Wired Radio (Sep, 1936)
This kind of thing is much cooler when Les Paul lives in your building.
Musical programs now transmitted over telephone lines.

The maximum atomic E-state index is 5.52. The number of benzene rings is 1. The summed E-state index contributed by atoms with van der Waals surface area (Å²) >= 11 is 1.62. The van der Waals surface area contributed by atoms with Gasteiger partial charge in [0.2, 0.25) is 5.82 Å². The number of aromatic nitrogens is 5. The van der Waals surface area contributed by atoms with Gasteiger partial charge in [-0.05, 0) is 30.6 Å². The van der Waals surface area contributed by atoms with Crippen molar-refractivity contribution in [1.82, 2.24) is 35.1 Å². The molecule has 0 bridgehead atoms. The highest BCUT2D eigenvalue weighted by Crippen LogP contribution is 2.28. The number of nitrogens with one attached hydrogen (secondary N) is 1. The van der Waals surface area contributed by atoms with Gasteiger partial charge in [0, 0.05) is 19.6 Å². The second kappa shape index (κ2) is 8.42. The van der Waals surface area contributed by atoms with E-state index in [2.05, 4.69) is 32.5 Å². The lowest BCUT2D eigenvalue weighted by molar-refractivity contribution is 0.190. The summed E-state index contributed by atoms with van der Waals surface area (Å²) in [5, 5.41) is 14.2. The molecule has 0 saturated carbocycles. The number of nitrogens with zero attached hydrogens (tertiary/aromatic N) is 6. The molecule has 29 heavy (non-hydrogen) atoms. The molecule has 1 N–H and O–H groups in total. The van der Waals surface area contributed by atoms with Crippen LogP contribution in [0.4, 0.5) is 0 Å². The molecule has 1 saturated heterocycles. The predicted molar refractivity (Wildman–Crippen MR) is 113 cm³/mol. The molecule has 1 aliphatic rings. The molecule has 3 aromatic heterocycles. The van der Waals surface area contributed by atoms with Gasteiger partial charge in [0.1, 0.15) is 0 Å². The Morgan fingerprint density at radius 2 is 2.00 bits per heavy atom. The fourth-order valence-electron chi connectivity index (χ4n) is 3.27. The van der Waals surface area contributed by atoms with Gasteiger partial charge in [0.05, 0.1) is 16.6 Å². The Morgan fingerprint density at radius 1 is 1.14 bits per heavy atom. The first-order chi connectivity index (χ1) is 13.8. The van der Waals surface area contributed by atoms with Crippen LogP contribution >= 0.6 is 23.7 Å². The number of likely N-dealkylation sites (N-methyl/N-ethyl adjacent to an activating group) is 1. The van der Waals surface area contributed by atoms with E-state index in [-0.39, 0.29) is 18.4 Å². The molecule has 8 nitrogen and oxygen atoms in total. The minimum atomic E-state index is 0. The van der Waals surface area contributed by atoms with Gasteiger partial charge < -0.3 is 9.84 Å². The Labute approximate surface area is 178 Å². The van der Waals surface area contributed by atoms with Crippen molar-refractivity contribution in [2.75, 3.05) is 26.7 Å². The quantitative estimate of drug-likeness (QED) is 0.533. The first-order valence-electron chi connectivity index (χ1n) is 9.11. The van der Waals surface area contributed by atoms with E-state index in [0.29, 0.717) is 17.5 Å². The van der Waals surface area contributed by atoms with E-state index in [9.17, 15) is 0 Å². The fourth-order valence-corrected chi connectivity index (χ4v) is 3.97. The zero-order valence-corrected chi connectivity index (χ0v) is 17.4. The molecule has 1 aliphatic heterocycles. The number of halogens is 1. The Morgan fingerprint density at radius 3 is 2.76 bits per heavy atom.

FOR many years the possibility of using electric light or telephone lines for transmitting “radio” programs has been considered. In the rather old “wired wireless” effect, the voice and music were to be impressed upon the regular house – lighting circuits at radio frequencies, and were then to be changed to audio frequencies. This system has the advantage of never being interfered with by loud crashes of static, which ruin many a program in the summer months. Also, in view of the fact that people would subscribe to this form of service, all advertising was to be eliminated from the program. In the latest development, which has been installed by many large hotels (including the Waldorf-Astoria in New York), telephone lines are used for the transmission of the music which goes forth at audio frequencies. A leading chain-grocery store system has installed it in fifty of their stores. A well-balanced musical program, without advertising of any kind, is available 24 hours of the day on several of the channels to which the receiver can be “tuned.” One of the channels, however, will be used for advertising only; thus the announcer at the central office can call attention to the various bargains which the housewife can get in the chain grocery and also suggest meals for the day, their manner of preparation and treatment, and give general household hints and helps. Naturally, the program is static-free, and will come as a boon to those who are willing to pay a small fee rather than have the radio announcer grate on the ear with objectionable advertising.